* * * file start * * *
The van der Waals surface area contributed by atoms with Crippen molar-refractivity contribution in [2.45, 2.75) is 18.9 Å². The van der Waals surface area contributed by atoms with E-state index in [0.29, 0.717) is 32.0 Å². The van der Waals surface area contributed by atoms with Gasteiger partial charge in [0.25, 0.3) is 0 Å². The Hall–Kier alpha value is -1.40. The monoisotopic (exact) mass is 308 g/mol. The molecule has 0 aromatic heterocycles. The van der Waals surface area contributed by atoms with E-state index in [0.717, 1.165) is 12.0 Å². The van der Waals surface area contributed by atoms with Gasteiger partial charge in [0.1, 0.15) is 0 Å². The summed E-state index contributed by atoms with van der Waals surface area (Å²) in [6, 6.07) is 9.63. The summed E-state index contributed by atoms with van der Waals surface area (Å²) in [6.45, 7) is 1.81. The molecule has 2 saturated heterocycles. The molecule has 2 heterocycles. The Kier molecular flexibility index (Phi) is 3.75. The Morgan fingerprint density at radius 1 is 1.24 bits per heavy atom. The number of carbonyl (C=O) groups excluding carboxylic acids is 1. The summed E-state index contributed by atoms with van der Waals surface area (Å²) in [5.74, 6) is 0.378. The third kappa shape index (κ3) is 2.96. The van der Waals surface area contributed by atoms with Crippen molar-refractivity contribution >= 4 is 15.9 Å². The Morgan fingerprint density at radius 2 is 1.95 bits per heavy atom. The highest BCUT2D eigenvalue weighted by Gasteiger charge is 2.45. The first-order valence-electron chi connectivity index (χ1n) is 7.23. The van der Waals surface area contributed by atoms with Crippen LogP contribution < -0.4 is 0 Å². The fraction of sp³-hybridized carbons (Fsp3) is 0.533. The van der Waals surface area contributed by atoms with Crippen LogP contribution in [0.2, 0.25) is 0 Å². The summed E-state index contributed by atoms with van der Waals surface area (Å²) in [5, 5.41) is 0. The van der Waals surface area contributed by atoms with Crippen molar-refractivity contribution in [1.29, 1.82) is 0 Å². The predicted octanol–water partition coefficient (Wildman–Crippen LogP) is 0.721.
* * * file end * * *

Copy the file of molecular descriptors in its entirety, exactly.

The van der Waals surface area contributed by atoms with Crippen molar-refractivity contribution in [2.45, 2.75) is 18.9 Å². The van der Waals surface area contributed by atoms with E-state index in [0.29, 0.717) is 32.0 Å². The van der Waals surface area contributed by atoms with Gasteiger partial charge in [0.25, 0.3) is 0 Å². The Hall–Kier alpha value is -1.40. The monoisotopic (exact) mass is 308 g/mol. The molecule has 0 aromatic heterocycles. The van der Waals surface area contributed by atoms with E-state index in [0.717, 1.165) is 12.0 Å². The van der Waals surface area contributed by atoms with Gasteiger partial charge in [0.1, 0.15) is 0 Å². The summed E-state index contributed by atoms with van der Waals surface area (Å²) in [6, 6.07) is 9.63. The summed E-state index contributed by atoms with van der Waals surface area (Å²) in [6.45, 7) is 1.81. The molecule has 2 saturated heterocycles. The molecule has 2 heterocycles. The Kier molecular flexibility index (Phi) is 3.75. The Morgan fingerprint density at radius 1 is 1.24 bits per heavy atom. The number of carbonyl (C=O) groups excluding carboxylic acids is 1. The summed E-state index contributed by atoms with van der Waals surface area (Å²) in [5.74, 6) is 0.378. The third kappa shape index (κ3) is 2.96. The van der Waals surface area contributed by atoms with Crippen molar-refractivity contribution >= 4 is 15.9 Å². The Morgan fingerprint density at radius 2 is 1.95 bits per heavy atom. The highest BCUT2D eigenvalue weighted by Gasteiger charge is 2.45. The first-order valence-electron chi connectivity index (χ1n) is 7.23. The van der Waals surface area contributed by atoms with Crippen LogP contribution < -0.4 is 0 Å². The fraction of sp³-hybridized carbons (Fsp3) is 0.533. The van der Waals surface area contributed by atoms with Crippen LogP contribution in [0.2, 0.25) is 0 Å². The summed E-state index contributed by atoms with van der Waals surface area (Å²) in [5, 5.41) is 0. The van der Waals surface area contributed by atoms with Crippen molar-refractivity contribution in [1.29, 1.82) is 0 Å². The predicted octanol–water partition coefficient (Wildman–Crippen LogP) is 0.721.